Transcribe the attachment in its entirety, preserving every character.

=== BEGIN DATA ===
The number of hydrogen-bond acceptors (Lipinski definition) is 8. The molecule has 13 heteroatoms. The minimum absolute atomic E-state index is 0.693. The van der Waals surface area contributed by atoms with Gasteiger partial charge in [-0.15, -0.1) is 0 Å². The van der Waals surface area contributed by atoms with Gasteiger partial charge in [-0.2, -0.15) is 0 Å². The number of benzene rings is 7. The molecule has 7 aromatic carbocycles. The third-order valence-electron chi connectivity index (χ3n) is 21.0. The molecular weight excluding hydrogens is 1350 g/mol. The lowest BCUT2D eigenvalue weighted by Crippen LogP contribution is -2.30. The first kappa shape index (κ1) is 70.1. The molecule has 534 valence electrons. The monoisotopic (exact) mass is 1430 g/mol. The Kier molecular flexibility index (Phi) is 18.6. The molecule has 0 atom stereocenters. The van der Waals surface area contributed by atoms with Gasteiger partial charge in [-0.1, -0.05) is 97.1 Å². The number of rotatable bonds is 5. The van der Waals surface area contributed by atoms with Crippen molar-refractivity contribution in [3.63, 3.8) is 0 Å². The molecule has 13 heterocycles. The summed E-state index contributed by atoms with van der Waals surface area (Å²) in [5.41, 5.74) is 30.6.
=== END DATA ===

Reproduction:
The number of hydrogen-bond acceptors (Lipinski definition) is 8. The molecule has 13 heteroatoms. The minimum absolute atomic E-state index is 0.693. The van der Waals surface area contributed by atoms with Gasteiger partial charge in [-0.15, -0.1) is 0 Å². The van der Waals surface area contributed by atoms with Gasteiger partial charge in [-0.2, -0.15) is 0 Å². The number of benzene rings is 7. The molecule has 7 aromatic carbocycles. The third-order valence-electron chi connectivity index (χ3n) is 21.0. The molecular weight excluding hydrogens is 1350 g/mol. The lowest BCUT2D eigenvalue weighted by Crippen LogP contribution is -2.30. The first kappa shape index (κ1) is 70.1. The molecule has 534 valence electrons. The monoisotopic (exact) mass is 1430 g/mol. The Kier molecular flexibility index (Phi) is 18.6. The molecule has 0 atom stereocenters. The van der Waals surface area contributed by atoms with Gasteiger partial charge in [-0.1, -0.05) is 97.1 Å². The number of rotatable bonds is 5. The van der Waals surface area contributed by atoms with Crippen molar-refractivity contribution in [3.63, 3.8) is 0 Å². The molecule has 13 heterocycles. The summed E-state index contributed by atoms with van der Waals surface area (Å²) in [5.41, 5.74) is 30.6.